Mich. Right-to-Work Law Results in Mass Exodus of Home Caretakers from Union


They've probably stopped clapping.
Credit: SEIU International / photo on flickr

What can we extrapolate about the state of unionized labor in America when 80 percent of one group's members dropped out in a single year once presented the opportunity to do so?

That's what happened in Michigan. That hard-fought right-to-work law gave home healthcare workers the chance to choose whether Service Employees International Union (SEIU) would actually represent them. Home healthcare workers, who are often family members of the patients they serve and sometimes not even actually paid, were forced by the state beginning in 2005 to accept SEIU as their bargaining representative and pay them dues, which were deducted from state Medicaid checks for the people the workers were serving.

Now that Michigan workers have been granted the right to refuse union representation and decline to pay union does, the home care workers are showing SEIU Healthcare Michigan the door. According to federal reports examined by the Michigan-based Mackinac Center for Public Policy, 44,000 home care workers have dropped their membership from the union, leaving just under 11,000 members.

Fox News interviewed a couple who had been forced into the union while caring for their own children and had little good to say about their membership. The husband is a retired Detroit police officer. How bad do you have to be to lose them?

[Patricia] Haynes said that every month, $30 was deducted from their children's Medicare payments, and, while it did not break their bank, they objected on principle.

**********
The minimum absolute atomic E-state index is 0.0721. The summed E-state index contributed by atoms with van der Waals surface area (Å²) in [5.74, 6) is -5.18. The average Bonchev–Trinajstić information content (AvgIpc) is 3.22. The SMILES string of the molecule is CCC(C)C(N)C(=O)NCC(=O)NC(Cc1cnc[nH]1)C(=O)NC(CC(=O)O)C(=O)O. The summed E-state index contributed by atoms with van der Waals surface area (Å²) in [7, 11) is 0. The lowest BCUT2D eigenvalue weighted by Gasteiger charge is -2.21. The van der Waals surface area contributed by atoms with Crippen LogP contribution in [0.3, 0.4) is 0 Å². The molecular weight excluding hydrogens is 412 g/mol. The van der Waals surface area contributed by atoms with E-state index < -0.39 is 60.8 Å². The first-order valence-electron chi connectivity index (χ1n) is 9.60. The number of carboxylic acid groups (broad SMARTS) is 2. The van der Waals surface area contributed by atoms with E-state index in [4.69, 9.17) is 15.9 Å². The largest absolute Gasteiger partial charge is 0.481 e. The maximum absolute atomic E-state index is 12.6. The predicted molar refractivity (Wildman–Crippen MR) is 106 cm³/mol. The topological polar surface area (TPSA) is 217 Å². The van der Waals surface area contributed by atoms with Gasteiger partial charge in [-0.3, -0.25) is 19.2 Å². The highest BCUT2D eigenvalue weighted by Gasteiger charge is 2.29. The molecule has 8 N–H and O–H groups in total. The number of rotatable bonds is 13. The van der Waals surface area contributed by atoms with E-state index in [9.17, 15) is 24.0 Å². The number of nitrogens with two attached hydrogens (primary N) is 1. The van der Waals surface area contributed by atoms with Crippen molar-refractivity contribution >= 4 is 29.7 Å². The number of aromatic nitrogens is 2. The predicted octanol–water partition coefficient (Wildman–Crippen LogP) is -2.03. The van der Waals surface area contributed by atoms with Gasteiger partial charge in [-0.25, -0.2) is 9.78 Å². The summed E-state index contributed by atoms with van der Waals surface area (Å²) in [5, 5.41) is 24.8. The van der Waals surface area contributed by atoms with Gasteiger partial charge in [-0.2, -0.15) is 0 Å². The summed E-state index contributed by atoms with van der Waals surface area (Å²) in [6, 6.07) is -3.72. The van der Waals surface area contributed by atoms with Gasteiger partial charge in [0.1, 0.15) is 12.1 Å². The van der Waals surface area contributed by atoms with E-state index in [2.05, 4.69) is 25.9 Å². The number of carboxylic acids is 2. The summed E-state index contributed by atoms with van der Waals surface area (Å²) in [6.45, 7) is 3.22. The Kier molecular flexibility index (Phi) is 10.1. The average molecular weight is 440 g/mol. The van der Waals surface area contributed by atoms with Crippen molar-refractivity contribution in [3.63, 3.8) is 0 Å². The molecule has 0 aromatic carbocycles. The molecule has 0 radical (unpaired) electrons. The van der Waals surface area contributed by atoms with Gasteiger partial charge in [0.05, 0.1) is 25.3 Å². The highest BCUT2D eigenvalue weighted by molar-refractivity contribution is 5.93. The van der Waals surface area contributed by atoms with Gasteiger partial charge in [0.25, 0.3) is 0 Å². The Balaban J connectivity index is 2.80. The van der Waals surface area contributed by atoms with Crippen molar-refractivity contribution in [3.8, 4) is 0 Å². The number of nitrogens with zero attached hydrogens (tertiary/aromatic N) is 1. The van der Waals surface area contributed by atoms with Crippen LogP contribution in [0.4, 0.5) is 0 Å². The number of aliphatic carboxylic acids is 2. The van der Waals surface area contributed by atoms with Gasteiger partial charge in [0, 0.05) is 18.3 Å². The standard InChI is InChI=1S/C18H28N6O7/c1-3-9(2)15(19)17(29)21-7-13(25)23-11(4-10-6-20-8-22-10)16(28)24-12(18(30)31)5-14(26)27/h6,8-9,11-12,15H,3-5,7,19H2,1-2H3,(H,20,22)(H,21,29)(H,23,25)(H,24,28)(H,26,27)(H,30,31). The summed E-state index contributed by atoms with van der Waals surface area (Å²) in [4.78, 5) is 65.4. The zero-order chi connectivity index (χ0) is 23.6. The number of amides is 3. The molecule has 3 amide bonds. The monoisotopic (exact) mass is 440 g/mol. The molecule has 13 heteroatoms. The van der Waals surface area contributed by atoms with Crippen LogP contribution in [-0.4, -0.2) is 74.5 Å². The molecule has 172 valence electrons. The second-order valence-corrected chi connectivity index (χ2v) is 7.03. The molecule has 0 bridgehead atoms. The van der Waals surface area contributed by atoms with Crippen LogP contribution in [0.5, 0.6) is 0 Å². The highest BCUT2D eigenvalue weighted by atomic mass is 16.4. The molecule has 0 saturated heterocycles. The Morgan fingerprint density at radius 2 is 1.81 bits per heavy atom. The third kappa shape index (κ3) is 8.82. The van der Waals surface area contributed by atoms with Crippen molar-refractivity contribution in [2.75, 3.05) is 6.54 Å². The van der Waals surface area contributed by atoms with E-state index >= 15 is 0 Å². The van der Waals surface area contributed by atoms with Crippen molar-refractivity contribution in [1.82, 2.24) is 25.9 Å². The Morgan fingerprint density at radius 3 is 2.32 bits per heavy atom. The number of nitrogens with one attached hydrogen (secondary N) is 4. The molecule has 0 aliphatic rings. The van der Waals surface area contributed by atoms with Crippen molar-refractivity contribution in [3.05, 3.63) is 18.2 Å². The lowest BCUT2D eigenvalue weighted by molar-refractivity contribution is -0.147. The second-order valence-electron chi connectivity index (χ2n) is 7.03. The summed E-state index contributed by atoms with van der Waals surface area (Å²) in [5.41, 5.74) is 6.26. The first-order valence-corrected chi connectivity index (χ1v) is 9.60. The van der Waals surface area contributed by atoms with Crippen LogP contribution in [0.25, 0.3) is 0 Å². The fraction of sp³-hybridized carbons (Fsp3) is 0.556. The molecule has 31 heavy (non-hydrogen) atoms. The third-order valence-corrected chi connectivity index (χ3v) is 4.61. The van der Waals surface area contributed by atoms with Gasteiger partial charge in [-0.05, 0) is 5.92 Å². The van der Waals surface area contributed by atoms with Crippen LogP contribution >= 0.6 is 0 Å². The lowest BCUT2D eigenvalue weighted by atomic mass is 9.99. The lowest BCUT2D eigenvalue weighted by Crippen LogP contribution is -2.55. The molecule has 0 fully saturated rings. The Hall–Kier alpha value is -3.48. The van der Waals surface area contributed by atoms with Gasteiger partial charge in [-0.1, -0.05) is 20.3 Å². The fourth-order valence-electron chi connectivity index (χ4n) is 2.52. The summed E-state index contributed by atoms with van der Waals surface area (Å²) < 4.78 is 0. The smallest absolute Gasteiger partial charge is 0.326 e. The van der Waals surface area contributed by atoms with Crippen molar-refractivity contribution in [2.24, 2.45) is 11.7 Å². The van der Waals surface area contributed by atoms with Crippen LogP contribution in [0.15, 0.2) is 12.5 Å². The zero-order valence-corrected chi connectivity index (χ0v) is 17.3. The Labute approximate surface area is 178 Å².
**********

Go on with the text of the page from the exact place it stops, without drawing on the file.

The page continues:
"They couldn't get me a raise, they couldn't get me more vacation time and they certainly did nothing to improve my children's care," she said. "I'd hate to say it, but in my opinion, they were stealing."

Haynes also says that they are also hoping to help others who had to pay dues.

"We are not anti-union. I just don't understand why we were forced to join because I have two disabled kids," she said. "That we were told that we had to join a union just because we chose to keep our kids at home to care for them."

The Mackinac Center calculates that SEIU has skimmed more than $34 million from the Medicaid payments across the state and will lose more than $4 million in annual dues and fees from the plunge in membership. The Mackinac Center is suing to try to get some of those dues the union has already taken back.

Michigan isn't the only state that has forced caretakers into accepting union representation, and similar requirements in Illinois have led to a Supreme Court case. The court heard arguments for and against forced caretaker unionization in Harris v. Quinn in January. I wrote a summary of the case here, and SCOTUSblog attended and analyzed the arguments presented to the court here. We're still waiting on the decision.

UPDATE: After posting this, Joseph G. Lehman, president of the Mackinac Center for Public Policy, contacted me to clarify that the passage of the right-to-work legislation was not actually what ended the practice of forcing home care workers into SEIU representation. A lawsuit from Mackinac was followed by some complex legislative action and decisions by Gov. Snyder that ultimately ended the practice in a timeline that happens to coincide with Michigan's right-to-work laws.